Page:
Boyd smells like coffee, like the rusted metal of old subway carcasses, like when you press a dirt-soaked stone to your nose and inhale. He smells of strong things, of firm, steadfast things, like a pillar or a mountain. Or an anchor. When Boyd is around, you can tell just from that scent that he’s got your back no matter what, come hell or high water. Still, below that, that signature Boyd smell, there’s something sweet, smooth, warm, young, like caramel or honey; it’s the smell of a pup, a smell that clings to the three of them—four with Scott now. For Boyd, unlike the others, it’s fading faster with each passing day.
Derek’s relieved, though, when he leans in close, sniffs the kid’s collarbone, and still finds it there. He’s never considered himself the fatherly type, but whenever he thinks about his pups leaving the roost too soon, thinks about losing that smell, he can’t help the tightening in his chest. Sometimes, he’ll just watch Boyd watch the other two mess around like the children they are and he can’t help but want to push Boyd to join them, to take time to play. Yes, things are tense now with the Argents and Jackson, but Derek doesn’t want him—them—to miss this, because this is one part of his childhood that he misses most.
A part of him, that parent in him, wants to dote on Boyd sometimes, his second-in-command, his highest-ranked beta. (For now, he thinks, until Scott establishes a place in this pack.) He worries that Boyd doesn’t get enough attention, that he’s out of place in the pack, alone, because he’s adapting far better than the other two who Derek has to keep a close eye on. Boyd’s never talked about his home life to anyone, but when he drops out of high school without a look back, Derek figures that he must not have anyone out there for him.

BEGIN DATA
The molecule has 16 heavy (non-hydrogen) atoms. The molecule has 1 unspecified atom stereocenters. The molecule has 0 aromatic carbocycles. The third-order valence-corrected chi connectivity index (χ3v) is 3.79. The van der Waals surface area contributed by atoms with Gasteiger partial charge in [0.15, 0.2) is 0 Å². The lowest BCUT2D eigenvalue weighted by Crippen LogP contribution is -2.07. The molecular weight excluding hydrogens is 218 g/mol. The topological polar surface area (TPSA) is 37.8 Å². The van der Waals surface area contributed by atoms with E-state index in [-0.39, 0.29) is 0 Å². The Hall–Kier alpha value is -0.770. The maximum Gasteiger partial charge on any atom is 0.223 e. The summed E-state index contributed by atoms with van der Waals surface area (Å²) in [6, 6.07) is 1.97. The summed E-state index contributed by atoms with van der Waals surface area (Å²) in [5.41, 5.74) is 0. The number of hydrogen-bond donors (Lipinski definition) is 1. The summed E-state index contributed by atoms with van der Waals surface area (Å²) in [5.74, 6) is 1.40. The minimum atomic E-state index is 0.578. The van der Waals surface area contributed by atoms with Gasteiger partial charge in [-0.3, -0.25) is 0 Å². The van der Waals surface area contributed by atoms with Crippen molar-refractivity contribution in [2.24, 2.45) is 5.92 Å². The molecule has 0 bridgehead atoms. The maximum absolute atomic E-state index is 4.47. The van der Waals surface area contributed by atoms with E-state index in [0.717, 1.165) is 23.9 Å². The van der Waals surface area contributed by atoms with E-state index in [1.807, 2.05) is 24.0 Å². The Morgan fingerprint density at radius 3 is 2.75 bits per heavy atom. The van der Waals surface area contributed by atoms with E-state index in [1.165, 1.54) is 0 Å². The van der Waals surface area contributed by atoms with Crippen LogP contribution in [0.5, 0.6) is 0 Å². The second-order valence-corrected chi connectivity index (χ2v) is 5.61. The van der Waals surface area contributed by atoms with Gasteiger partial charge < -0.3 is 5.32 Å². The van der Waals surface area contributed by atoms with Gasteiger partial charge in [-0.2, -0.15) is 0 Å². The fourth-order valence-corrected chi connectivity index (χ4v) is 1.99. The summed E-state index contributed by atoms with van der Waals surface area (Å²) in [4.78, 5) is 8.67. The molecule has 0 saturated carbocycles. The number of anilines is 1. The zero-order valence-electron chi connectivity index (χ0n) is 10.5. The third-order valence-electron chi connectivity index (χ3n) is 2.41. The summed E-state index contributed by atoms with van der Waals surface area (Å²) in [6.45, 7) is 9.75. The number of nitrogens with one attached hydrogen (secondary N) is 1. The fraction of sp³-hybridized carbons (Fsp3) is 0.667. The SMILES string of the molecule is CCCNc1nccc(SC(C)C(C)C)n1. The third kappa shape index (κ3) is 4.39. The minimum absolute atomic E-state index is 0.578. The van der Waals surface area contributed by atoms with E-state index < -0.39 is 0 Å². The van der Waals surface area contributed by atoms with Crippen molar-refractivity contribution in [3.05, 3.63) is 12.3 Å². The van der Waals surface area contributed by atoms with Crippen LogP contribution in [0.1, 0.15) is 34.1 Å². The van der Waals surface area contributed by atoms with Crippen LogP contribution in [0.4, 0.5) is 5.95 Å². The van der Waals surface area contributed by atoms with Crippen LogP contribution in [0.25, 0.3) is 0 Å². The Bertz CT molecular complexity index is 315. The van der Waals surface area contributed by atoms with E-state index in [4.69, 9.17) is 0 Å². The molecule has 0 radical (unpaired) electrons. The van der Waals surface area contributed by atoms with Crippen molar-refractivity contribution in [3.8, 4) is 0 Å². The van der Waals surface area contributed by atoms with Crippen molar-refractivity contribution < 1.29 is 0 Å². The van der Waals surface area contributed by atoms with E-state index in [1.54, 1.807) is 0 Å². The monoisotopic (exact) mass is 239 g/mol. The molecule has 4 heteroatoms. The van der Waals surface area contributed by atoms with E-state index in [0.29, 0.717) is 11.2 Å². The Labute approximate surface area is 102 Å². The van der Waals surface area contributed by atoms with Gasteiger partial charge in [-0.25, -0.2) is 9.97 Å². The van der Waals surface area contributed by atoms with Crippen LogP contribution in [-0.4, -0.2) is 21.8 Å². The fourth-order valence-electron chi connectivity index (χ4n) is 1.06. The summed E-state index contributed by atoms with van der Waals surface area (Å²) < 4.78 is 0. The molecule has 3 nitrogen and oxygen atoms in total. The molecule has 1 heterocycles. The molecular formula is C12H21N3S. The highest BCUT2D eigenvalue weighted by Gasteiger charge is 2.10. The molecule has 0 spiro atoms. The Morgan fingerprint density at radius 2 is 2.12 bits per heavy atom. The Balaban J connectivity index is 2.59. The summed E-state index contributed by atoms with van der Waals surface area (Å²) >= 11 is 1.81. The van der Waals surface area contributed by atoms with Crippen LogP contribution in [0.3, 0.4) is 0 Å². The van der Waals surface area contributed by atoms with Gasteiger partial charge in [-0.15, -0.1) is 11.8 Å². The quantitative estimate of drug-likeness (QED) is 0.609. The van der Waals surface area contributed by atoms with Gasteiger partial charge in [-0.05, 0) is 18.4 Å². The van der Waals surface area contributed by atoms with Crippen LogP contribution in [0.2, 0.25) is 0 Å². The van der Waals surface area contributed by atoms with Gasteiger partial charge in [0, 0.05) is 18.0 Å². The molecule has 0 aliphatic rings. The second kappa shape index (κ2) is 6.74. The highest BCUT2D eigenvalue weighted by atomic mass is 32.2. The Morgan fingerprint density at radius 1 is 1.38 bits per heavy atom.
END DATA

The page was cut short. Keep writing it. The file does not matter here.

He’s a little more affectionate with Boyd because of it. When Erica and Isaac are out, he takes him on extra training trips, to strengthen as well as to bond. He takes him to a diner now again, enjoys the happy way he bites into burgers and stuffs his mouth with fries at the same time. He touches him more, pats his back, jostles a shoulder, and sometimes he thinks Boyd’s intimidated, but, no, he only smiles, gives him that slight smile that says, Thanks. And, Derek knows he’s doing right by Boyd, being the best Alpha he can be for him, them.
When they sleep, the four of them all curled together on a makeshift mattress, Boyd’s place is at Derek’s side, his head on his chest, over his heart, with Isaac on his hip, Erica his leg. Boyd is always the last of the pups to fall asleep, his hands splayed over Derek’s stomach, his eyes staring blankly, but content. This is Derek’s favorite moment with Boyd, when his pup tells him about his day not through words, but the smells ingrained in his skin. The dirt under his nails and his deodorant and aftershave and those Boyd smells.
Someday, Boyd will lead his own pack, maybe even this one. Derek can see it and is proud. He just doesn’t want it to happen too soon; he can’t imagine his pack without him.